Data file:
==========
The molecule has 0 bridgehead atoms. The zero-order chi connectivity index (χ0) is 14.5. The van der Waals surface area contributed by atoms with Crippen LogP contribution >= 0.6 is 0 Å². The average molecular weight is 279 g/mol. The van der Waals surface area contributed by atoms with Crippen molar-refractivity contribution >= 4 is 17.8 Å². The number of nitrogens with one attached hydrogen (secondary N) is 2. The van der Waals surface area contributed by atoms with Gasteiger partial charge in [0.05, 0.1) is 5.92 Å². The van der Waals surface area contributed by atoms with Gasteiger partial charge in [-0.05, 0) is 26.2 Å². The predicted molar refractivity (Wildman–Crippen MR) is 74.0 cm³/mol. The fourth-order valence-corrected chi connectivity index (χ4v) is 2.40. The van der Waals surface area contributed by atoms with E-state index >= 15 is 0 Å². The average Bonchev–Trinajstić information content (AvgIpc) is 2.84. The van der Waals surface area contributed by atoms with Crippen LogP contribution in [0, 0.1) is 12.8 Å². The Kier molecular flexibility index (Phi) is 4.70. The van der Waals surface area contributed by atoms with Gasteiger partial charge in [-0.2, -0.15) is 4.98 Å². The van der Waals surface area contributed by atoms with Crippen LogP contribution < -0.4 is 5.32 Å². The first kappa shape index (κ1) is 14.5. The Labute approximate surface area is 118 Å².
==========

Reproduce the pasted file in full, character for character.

The molecule has 0 bridgehead atoms. The zero-order chi connectivity index (χ0) is 14.5. The van der Waals surface area contributed by atoms with Crippen LogP contribution >= 0.6 is 0 Å². The average molecular weight is 279 g/mol. The van der Waals surface area contributed by atoms with Crippen molar-refractivity contribution >= 4 is 17.8 Å². The number of nitrogens with one attached hydrogen (secondary N) is 2. The van der Waals surface area contributed by atoms with Gasteiger partial charge in [0.05, 0.1) is 5.92 Å². The van der Waals surface area contributed by atoms with Gasteiger partial charge in [-0.05, 0) is 26.2 Å². The predicted molar refractivity (Wildman–Crippen MR) is 74.0 cm³/mol. The fourth-order valence-corrected chi connectivity index (χ4v) is 2.40. The van der Waals surface area contributed by atoms with E-state index >= 15 is 0 Å². The average Bonchev–Trinajstić information content (AvgIpc) is 2.84. The van der Waals surface area contributed by atoms with Crippen LogP contribution in [0, 0.1) is 12.8 Å². The Kier molecular flexibility index (Phi) is 4.70. The van der Waals surface area contributed by atoms with Gasteiger partial charge in [-0.2, -0.15) is 4.98 Å². The van der Waals surface area contributed by atoms with Crippen LogP contribution < -0.4 is 5.32 Å². The first kappa shape index (κ1) is 14.5. The Labute approximate surface area is 118 Å².